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  • Writer's pictureLori Dee

Advanced Sampling Techniques


If you are serious about getting all the gold from your chosen prospecting site, a good sampling technique is essential. Every commercial mining operation relies upon the data obtained from their sampling program, because they do not want to waste a lot of time, money, and energy digging in dirt that has no gold. This technique is not only used by miners but also by metal detectorists and even archaeologists.



Let's look at some numbers. The standard placer gold claim is 20 acres per individual claimant. This differs from lode claims. Lode claims are measured from the discovered gold vein, and may not exceed 1,500 feet by 600 feet from the center point of the vein or lode. Placer claims cover an area. Since we are dealing with placer mining, we will focus on that.


20 acres equal 871,200 square feet. If you dig a hole with a shovel, the hole will be about one square foot in size. That means that if you wanted to search every bit of a 20-acre placer claim, you would need to dig 871,200 holes in the ground. How long would that take?


As you might know by now, there is no need to sample every square foot of a claim. Like commercial operations, you don't want to spend a lot of time processing dirt that has no gold. So you can look at topographic maps, geology maps, and aerial photos, and walk the ground to use what you know will be the most likely places to find gold.


For example, this is an aerial image of a creek that I have worked quite thoroughly. Some things you may notice are the bend in the creek, and the rapids at the bend. Reviewing what we learned, we know that as the water flows around the bend, the water on the inside of the bend flows slower than on the outside. As the flow slows down, it loses power and starts dropping the heaviest materials. Other rocks and heavy gravels start to build up, and rapids can form. Rapids make a great natural riffle system that traps gold.

When scouting this location on the ground, I noticed that three ridges are running across the creek caused by raised bedrock. These bedrock ridges contributed to slowing down the water flow and catching other rocks as they were pushed downstream. We know that this creates drop zones where heavy gravel (and gold) will drop in and around those rocks.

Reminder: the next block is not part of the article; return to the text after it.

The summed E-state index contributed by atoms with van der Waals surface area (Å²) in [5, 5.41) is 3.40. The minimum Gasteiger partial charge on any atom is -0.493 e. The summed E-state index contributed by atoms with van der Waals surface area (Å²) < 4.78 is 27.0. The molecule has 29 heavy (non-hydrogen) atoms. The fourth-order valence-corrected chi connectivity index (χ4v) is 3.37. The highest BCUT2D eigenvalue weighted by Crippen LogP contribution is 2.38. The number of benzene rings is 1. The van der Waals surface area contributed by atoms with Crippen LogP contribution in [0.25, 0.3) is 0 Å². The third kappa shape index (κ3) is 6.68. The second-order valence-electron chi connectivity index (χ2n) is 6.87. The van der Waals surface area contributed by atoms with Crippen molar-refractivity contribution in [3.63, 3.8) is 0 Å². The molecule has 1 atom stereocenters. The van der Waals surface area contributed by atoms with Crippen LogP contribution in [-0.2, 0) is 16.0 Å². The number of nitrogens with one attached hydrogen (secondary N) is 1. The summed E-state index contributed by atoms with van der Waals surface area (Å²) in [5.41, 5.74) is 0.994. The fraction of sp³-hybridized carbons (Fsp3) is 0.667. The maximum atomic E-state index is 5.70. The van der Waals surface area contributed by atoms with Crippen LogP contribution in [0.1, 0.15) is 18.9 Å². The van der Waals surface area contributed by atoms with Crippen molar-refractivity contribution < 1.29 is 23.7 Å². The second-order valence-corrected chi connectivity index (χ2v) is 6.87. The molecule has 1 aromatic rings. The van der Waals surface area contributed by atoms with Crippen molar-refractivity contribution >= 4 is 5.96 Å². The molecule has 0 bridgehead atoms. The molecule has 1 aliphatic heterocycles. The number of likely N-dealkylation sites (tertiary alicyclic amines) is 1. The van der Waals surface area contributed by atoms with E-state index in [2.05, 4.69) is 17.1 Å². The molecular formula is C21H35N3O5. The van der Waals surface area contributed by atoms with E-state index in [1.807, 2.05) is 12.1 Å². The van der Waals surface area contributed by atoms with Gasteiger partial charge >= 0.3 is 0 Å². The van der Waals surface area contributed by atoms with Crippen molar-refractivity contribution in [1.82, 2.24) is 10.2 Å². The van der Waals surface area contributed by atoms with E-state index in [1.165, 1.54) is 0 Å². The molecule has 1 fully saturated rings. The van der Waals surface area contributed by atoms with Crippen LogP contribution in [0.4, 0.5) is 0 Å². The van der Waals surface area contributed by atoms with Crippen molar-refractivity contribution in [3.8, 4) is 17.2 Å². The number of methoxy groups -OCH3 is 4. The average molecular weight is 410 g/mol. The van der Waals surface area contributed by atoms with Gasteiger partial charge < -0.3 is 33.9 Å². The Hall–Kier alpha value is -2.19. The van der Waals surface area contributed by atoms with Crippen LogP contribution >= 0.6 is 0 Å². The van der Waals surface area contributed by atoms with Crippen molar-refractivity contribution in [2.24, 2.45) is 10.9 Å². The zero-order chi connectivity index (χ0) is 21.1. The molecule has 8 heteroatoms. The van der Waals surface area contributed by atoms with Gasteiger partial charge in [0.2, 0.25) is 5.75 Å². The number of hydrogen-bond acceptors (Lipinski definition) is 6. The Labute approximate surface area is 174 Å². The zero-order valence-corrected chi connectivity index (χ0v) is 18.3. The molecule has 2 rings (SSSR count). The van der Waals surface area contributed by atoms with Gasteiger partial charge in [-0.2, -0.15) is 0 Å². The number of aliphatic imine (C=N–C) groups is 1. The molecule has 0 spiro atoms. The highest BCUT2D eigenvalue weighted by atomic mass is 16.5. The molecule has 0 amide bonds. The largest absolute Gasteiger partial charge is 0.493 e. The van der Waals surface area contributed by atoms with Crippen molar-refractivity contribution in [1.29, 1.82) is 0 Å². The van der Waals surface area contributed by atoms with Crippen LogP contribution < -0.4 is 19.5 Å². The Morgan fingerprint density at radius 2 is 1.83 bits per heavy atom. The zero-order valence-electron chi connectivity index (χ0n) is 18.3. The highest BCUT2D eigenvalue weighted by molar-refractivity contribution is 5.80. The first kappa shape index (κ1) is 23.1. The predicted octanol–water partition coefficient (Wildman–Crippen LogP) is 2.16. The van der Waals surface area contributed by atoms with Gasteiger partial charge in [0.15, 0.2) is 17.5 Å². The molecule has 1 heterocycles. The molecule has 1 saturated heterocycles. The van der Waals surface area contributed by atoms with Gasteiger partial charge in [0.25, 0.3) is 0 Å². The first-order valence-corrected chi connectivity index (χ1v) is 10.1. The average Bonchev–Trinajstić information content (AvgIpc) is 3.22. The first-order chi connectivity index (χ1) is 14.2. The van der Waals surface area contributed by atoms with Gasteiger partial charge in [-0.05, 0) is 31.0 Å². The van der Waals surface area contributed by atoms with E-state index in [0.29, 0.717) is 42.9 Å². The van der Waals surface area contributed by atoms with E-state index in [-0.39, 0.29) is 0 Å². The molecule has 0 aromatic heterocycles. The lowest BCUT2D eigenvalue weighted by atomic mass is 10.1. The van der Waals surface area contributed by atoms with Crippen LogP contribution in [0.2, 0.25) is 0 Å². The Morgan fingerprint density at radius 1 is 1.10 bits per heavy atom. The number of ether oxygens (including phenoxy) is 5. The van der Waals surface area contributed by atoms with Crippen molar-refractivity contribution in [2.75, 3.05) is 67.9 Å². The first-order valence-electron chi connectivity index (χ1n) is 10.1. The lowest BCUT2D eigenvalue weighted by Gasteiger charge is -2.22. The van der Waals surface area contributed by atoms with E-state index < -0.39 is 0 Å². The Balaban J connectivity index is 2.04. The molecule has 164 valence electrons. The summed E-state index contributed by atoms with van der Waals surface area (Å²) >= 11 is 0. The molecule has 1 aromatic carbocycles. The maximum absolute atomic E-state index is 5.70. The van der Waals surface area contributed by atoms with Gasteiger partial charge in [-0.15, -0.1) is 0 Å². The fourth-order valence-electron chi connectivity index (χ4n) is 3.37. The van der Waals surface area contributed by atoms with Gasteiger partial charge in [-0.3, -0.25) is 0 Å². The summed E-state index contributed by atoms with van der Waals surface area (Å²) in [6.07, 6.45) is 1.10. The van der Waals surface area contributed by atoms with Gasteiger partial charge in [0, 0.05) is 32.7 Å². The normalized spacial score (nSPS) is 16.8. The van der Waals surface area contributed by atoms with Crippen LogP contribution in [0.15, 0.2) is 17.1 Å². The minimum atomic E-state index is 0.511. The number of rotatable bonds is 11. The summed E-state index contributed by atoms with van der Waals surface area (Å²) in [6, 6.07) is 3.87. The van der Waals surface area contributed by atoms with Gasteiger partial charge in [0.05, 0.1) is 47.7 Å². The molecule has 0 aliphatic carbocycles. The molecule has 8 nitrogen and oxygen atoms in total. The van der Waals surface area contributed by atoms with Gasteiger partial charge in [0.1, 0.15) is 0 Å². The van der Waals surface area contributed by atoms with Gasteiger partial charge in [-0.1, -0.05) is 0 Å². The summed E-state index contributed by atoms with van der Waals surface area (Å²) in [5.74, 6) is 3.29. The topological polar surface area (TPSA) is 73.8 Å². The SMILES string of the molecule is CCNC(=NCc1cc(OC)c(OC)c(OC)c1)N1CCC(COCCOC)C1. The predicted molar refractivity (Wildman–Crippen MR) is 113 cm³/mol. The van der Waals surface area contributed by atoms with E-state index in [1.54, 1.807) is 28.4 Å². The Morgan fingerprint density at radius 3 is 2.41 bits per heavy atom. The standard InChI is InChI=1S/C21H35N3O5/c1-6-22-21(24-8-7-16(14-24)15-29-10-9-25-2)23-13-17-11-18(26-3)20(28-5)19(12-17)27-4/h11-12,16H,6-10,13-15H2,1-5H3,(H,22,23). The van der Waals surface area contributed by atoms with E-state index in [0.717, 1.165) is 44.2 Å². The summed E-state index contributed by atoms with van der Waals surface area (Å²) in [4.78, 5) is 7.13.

Now that we have a pretty good idea of where we want to dig, are those the only locations? Consider this. We know that placer deposits form when a lode deposit erodes and the gold works its way downhill into the streambed. We also know that gold is very heavy, so will tend to be pushed along in a straight line. We know that gold will drop on the inside bend of a turn, but does that mean it will NEVER be on the outside edge? It most certainly could be.


What if the gold lode was uphill from the outside bend of the creek? The arrows show the straight line that gold would be pushed along the creek bottom. So if the gold entered the creek on that upper shore, it could end up on the outside of the bend. And, thanks to my sampling technique, I discovered there was gold in that exact spot. Otherwise, I never would have looked there.

There are two important parts to a good sampling system:

1. Be consistent and thorough, and 2. Document the results. (When documenting, be consistent and thorough.)

You will want to divide your area into grids, and then sample each grid location. It doesn't matter how big the area is, just add more sample points to your grid. Metal detectorists do this to ensure they don't miss an area. Archaeologists do this to ensure they don't miss an area and to document where everything was found. That is what you want to do too.

With rivers, it may not be possible to sample certain locations due to high, fast water or other safety concerns. Maybe an area along a shore is not accessible, like a cliff. I mark those areas with a zero. Then, sometime later if the water level is low, or conditions make it possible, I can get back there and sample those points. Those locations could be quite rich because no one else could get out there to prospect them.


When you are sampling each spot, be sure to record the results separately from any other spot. You also want to note the depth of each find. Typically, I will dig a hole just a couple of inches deep, pan it, then dig it 4 inches deep, pan it, then 6 inches deep, etc. before moving on to the next hole.


As you complete your notebook, you may begin to see a pattern. For example, maybe the pay streak (the line the gold was pushed along), is along line C at a depth of 8 inches. Once I identify where the biggest, chunkiest gold is located, I begin loading the sluice box. In one case, that hole ended up about three feet deep and 15 feet in diameter. It paid very well.

Later, when you have that area cleaned out, you can still use your notes to "point" to the next place to look, upstream or downstream. And you will have an idea of what depth the good gold is at. I don't know how old the layer is, but the best gold I have found at that location was at knee-deep. Unfortunately, when the water is running high, that means I am almost up to my armpits in the water. In the late Summer, or during drought, when the water is low, I can get back in that spot and dig some more.


Keep good records. Document your finds. Take lots of photos on the ground, and use Google Earth for aerial views. Pay attention to how this information relates to your previous research (geology maps, mining journals, etc.). You may find a gold deposit that was active 50 years ago and today everyone has forgotten about it.


And maybe you'll have as much fun as I have.


Good luck!



 

All content Copyright 2021- 2024 - Lori Dee


 




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